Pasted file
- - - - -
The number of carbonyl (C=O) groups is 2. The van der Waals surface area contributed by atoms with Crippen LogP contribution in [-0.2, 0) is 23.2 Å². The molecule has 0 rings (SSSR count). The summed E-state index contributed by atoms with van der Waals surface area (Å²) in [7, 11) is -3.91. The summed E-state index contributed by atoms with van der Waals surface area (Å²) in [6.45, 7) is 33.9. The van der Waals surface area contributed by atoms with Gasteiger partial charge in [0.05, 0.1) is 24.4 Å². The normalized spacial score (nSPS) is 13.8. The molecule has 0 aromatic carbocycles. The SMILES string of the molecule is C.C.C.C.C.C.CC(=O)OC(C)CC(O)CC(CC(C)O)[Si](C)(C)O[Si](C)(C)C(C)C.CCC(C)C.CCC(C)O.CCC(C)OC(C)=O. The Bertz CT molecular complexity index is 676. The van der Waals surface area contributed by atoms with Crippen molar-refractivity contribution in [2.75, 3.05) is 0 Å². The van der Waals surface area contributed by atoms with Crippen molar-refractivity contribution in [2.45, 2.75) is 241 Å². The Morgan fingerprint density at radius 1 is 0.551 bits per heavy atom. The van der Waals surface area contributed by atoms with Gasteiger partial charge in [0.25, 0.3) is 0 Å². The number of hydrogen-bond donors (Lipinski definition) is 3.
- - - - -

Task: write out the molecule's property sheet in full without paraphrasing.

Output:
The number of carbonyl (C=O) groups is 2. The van der Waals surface area contributed by atoms with Crippen LogP contribution in [-0.2, 0) is 23.2 Å². The molecule has 0 rings (SSSR count). The summed E-state index contributed by atoms with van der Waals surface area (Å²) in [7, 11) is -3.91. The summed E-state index contributed by atoms with van der Waals surface area (Å²) in [6.45, 7) is 33.9. The van der Waals surface area contributed by atoms with Gasteiger partial charge in [0.05, 0.1) is 24.4 Å². The normalized spacial score (nSPS) is 13.8. The molecule has 0 aromatic carbocycles. The SMILES string of the molecule is C.C.C.C.C.C.CC(=O)OC(C)CC(O)CC(CC(C)O)[Si](C)(C)O[Si](C)(C)C(C)C.CCC(C)C.CCC(C)O.CCC(C)OC(C)=O. The Bertz CT molecular complexity index is 676. The van der Waals surface area contributed by atoms with Crippen molar-refractivity contribution in [2.75, 3.05) is 0 Å². The van der Waals surface area contributed by atoms with Crippen molar-refractivity contribution in [2.45, 2.75) is 241 Å². The Morgan fingerprint density at radius 1 is 0.551 bits per heavy atom. The van der Waals surface area contributed by atoms with Gasteiger partial charge in [0.25, 0.3) is 0 Å². The number of hydrogen-bond donors (Lipinski definition) is 3.